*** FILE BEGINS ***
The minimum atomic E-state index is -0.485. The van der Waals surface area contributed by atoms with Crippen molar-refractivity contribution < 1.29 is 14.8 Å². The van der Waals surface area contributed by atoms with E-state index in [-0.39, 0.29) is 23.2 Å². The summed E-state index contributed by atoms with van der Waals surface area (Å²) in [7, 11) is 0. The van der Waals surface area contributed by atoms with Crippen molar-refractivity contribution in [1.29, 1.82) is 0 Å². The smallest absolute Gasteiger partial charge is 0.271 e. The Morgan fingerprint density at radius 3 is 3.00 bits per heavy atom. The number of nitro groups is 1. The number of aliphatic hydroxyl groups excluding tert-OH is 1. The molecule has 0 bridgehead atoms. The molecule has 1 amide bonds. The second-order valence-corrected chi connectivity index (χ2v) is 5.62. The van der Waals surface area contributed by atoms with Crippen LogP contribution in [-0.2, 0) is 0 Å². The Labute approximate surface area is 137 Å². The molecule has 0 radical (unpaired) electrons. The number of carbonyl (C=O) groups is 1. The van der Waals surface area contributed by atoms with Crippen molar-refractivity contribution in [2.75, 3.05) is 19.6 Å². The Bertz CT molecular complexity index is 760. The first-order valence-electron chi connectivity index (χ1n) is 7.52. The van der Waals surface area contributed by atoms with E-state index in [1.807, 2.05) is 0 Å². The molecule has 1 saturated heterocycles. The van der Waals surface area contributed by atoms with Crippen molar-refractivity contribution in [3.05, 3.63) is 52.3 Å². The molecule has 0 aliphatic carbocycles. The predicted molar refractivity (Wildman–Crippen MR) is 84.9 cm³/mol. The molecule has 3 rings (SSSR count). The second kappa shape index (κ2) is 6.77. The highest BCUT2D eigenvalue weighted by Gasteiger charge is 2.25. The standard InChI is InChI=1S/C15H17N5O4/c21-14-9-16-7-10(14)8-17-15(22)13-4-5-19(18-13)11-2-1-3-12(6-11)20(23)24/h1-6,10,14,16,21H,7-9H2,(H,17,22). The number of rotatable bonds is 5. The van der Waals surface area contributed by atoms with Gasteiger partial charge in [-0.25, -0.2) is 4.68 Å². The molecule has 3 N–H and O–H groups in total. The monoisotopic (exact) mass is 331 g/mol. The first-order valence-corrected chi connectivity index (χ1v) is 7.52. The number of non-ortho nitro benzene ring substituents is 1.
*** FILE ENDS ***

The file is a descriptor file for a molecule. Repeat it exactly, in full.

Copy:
The minimum atomic E-state index is -0.485. The van der Waals surface area contributed by atoms with Crippen molar-refractivity contribution < 1.29 is 14.8 Å². The van der Waals surface area contributed by atoms with E-state index in [-0.39, 0.29) is 23.2 Å². The summed E-state index contributed by atoms with van der Waals surface area (Å²) in [7, 11) is 0. The van der Waals surface area contributed by atoms with Crippen molar-refractivity contribution in [1.29, 1.82) is 0 Å². The smallest absolute Gasteiger partial charge is 0.271 e. The Morgan fingerprint density at radius 3 is 3.00 bits per heavy atom. The number of nitro groups is 1. The number of aliphatic hydroxyl groups excluding tert-OH is 1. The molecule has 0 bridgehead atoms. The molecule has 1 amide bonds. The second-order valence-corrected chi connectivity index (χ2v) is 5.62. The van der Waals surface area contributed by atoms with Crippen LogP contribution in [-0.2, 0) is 0 Å². The Labute approximate surface area is 137 Å². The molecule has 0 radical (unpaired) electrons. The number of carbonyl (C=O) groups is 1. The van der Waals surface area contributed by atoms with Crippen molar-refractivity contribution in [2.75, 3.05) is 19.6 Å². The Bertz CT molecular complexity index is 760. The first-order valence-electron chi connectivity index (χ1n) is 7.52. The van der Waals surface area contributed by atoms with E-state index in [1.807, 2.05) is 0 Å². The molecule has 1 saturated heterocycles. The van der Waals surface area contributed by atoms with Crippen molar-refractivity contribution in [3.05, 3.63) is 52.3 Å². The molecule has 0 aliphatic carbocycles. The predicted molar refractivity (Wildman–Crippen MR) is 84.9 cm³/mol. The molecule has 3 rings (SSSR count). The second kappa shape index (κ2) is 6.77. The highest BCUT2D eigenvalue weighted by Gasteiger charge is 2.25. The standard InChI is InChI=1S/C15H17N5O4/c21-14-9-16-7-10(14)8-17-15(22)13-4-5-19(18-13)11-2-1-3-12(6-11)20(23)24/h1-6,10,14,16,21H,7-9H2,(H,17,22). The number of rotatable bonds is 5. The van der Waals surface area contributed by atoms with Gasteiger partial charge in [-0.25, -0.2) is 4.68 Å². The molecule has 3 N–H and O–H groups in total. The monoisotopic (exact) mass is 331 g/mol. The first-order valence-corrected chi connectivity index (χ1v) is 7.52. The number of non-ortho nitro benzene ring substituents is 1.